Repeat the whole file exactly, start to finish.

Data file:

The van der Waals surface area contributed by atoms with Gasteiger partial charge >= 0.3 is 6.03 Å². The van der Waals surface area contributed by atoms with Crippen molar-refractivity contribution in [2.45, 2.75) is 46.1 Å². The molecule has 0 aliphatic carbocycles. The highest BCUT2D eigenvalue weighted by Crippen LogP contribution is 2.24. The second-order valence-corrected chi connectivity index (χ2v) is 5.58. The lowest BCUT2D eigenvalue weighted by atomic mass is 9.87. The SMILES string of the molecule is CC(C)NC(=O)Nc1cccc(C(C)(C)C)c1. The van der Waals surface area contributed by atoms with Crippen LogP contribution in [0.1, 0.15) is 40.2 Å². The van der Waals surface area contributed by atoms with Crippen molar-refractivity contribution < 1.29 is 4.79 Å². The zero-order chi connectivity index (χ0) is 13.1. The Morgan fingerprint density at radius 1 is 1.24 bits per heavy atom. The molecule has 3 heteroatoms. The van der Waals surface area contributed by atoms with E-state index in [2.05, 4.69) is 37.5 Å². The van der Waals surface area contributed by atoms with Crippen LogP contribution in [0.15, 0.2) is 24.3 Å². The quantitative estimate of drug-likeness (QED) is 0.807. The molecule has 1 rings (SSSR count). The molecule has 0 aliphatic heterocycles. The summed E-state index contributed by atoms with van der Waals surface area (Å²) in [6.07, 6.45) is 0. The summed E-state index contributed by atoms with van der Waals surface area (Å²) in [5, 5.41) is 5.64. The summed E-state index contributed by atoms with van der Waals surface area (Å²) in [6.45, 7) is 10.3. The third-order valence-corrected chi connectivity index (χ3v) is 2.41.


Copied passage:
The van der Waals surface area contributed by atoms with Gasteiger partial charge >= 0.3 is 6.03 Å². The van der Waals surface area contributed by atoms with Crippen molar-refractivity contribution in [2.45, 2.75) is 46.1 Å². The molecule has 0 aliphatic carbocycles. The highest BCUT2D eigenvalue weighted by Crippen LogP contribution is 2.24. The second-order valence-corrected chi connectivity index (χ2v) is 5.58. The lowest BCUT2D eigenvalue weighted by atomic mass is 9.87. The SMILES string of the molecule is CC(C)NC(=O)Nc1cccc(C(C)(C)C)c1. The van der Waals surface area contributed by atoms with Crippen LogP contribution in [0.1, 0.15) is 40.2 Å². The van der Waals surface area contributed by atoms with Crippen molar-refractivity contribution < 1.29 is 4.79 Å². The zero-order chi connectivity index (χ0) is 13.1. The Morgan fingerprint density at radius 1 is 1.24 bits per heavy atom. The molecule has 3 heteroatoms. The van der Waals surface area contributed by atoms with E-state index in [2.05, 4.69) is 37.5 Å². The van der Waals surface area contributed by atoms with Crippen LogP contribution in [0.15, 0.2) is 24.3 Å². The quantitative estimate of drug-likeness (QED) is 0.807. The molecule has 1 rings (SSSR count). The molecule has 0 aliphatic heterocycles. The summed E-state index contributed by atoms with van der Waals surface area (Å²) in [6.07, 6.45) is 0. The summed E-state index contributed by atoms with van der Waals surface area (Å²) in [5, 5.41) is 5.64. The summed E-state index contributed by atoms with van der Waals surface area (Å²) in [6.45, 7) is 10.3. The third-order valence-corrected chi connectivity index (χ3v) is 2.41.